How to become an Independent Custody Visitor.
Warning: This is archived material and may be out of date. The Metropolitan Police Authority has been replaced by the Mayor's Office for Policing and Crime (MOPC).
See the MOPC website for further information.
Get involved with the London ICV scheme
Interested in becoming an Independent Custody Visitor in London?
The MPA is seeking to recruit visitors from as many different backgrounds and communities as possible to ensure the scheme reflects London’s diversity.
Become an Independent Custody Visitor
To be eligible to join the London independent custody visitor scheme you must be 18 or over and live, work or study in the borough you wish to visit in. Independent Custody Visitors must have no direct involvement in the criminal justice system. For example, they cannot be serving police officers or staff, special constables or magistrates.
Appointment as an independent custody visitor is subject to a successful application and interview process. This includes receiving clearance from the Metropolitan Police Service Vetting Department and signing up to our scheme’s Memorandum of Understanding.
On becoming a volunteer you will need to attend training sessions to prepare you for the role, and complete a six-month probationary period in order to be fully accredited.
The MPA is recruiting Londoners in various boroughs across the capital to the independent custody visiting scheme, and would like to hear from you if you believe you can offer your time and experience to this important role.
Message from Kit Malthouse, vice chair of the Metropolitan Police Authority
Thank you for taking an interest in the London independent custody visiting (ICV) scheme.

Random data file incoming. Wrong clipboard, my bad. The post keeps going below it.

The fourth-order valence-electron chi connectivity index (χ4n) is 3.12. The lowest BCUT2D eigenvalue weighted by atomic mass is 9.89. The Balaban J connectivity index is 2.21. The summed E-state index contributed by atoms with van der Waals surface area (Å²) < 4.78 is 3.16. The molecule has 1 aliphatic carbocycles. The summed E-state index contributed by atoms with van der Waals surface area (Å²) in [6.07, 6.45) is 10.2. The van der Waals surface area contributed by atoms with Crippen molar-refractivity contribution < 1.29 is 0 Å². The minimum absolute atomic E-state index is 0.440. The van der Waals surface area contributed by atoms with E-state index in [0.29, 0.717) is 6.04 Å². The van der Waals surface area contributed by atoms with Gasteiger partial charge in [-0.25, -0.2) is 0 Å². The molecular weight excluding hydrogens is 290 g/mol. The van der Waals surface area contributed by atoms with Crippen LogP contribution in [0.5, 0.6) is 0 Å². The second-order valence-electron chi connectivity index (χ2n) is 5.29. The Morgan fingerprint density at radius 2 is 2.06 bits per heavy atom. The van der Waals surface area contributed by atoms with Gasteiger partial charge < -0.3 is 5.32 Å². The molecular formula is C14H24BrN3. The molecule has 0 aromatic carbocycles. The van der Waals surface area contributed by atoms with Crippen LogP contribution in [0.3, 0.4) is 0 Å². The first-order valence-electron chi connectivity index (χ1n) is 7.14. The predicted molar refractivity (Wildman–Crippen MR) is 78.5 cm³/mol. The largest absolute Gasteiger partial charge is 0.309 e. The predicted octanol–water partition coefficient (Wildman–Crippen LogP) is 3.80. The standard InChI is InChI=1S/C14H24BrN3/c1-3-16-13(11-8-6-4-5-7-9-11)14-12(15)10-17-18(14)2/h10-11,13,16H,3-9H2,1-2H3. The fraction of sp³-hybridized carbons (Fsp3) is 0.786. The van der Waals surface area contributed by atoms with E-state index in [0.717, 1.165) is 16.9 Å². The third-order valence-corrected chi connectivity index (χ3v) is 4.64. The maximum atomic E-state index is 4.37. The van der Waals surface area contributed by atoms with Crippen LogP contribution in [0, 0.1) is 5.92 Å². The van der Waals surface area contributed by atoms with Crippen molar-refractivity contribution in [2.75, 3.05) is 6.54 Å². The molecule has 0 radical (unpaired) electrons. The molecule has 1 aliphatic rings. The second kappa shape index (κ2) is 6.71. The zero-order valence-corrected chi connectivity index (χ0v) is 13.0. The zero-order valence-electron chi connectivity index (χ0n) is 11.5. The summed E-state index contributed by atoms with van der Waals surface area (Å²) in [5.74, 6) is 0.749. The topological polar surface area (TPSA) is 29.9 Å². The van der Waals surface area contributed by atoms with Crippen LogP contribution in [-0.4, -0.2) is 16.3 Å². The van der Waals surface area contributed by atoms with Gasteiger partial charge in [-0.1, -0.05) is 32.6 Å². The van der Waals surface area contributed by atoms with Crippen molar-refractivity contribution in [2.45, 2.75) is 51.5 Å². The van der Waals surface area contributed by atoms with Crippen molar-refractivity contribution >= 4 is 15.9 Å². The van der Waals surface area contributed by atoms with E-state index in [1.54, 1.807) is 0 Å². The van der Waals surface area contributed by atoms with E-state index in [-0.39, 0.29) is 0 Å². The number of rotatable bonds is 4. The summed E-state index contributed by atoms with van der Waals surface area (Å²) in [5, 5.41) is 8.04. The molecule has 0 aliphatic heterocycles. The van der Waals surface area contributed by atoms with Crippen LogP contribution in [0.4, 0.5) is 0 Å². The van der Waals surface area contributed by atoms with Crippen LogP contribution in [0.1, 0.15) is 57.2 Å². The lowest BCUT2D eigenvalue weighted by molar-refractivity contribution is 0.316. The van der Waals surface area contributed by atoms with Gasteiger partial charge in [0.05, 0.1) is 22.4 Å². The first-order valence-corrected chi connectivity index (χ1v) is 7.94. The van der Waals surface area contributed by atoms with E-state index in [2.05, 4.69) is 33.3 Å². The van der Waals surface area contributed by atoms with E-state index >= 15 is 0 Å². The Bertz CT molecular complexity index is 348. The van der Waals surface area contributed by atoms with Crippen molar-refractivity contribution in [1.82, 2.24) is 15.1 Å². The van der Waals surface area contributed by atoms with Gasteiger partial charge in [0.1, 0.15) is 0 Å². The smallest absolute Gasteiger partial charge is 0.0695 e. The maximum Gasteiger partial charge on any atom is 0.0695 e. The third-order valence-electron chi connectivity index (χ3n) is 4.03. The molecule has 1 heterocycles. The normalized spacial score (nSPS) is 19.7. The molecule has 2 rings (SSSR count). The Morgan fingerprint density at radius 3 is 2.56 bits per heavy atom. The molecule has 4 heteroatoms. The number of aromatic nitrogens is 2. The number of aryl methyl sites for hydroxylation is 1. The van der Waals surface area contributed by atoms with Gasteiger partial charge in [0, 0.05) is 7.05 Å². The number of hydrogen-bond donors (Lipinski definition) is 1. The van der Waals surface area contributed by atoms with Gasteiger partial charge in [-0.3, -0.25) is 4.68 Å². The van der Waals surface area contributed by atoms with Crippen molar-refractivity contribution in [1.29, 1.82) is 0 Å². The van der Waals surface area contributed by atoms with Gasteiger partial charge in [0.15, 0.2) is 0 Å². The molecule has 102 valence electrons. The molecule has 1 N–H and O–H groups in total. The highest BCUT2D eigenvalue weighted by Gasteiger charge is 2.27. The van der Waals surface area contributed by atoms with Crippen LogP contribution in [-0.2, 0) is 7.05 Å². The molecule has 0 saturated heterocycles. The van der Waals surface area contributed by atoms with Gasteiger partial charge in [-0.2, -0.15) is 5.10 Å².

The Metropolitan Police Authority (MPA) exists to make sure that London’s police are accountable for the services they provide to people in the capital. The Metropolitan Police Service (MPS) is the largest police force in the country and accounts for a quarter of all policing resources in the UK.
As part of its role, the Authority has been given a number of statutory responsibilities, including under paragraph 51 of the Police Reform Act 2002, the management of the independent custody visitor scheme.
Twenty-five years on from Lord Scarman’s report into the Brixton riots, it is as important as ever that Londoners have confidence in the police. Independent custody visiting continues to be crucial in helping to build and maintain community confidence in a significant area of policing - detention. The MPA and the MPS appreciate the large contribution that independent members of the community make in conducting unannounced visits to police stations to monitor the treatment and conditions of detainees. The MPA is always keen to recruit more volunteers to undertake this vital role.
This page provides some background to the MPA and policing in London, as well as further information on our custody visiting scheme.
Metropolitan Police Authority
About the Metropolitan Police Authority (MPA)
The MPA is an independent statutory body, established under The Greater London Authority Act 1999, and came into effect in July 2000. It exists to make sure that London’s police are accountable for the services they provide to people in the capital.
The establishment of the MPA marked a fundamental change in the policing of London. The Authority gives Londoners a regime of local democratic accountability for policing that previously did not exist – its duties and responsibilities formerly rested directly with the Home Secretary.
The Authority has achieved real benefits for the people of London. There are now over 31,000 police officers, the largest number ever, and London was first to introduce Police Community Support Officers (PCSOs) - over 4000 now provide extra public reassurance and tackle anti-social behaviour that affects our communities.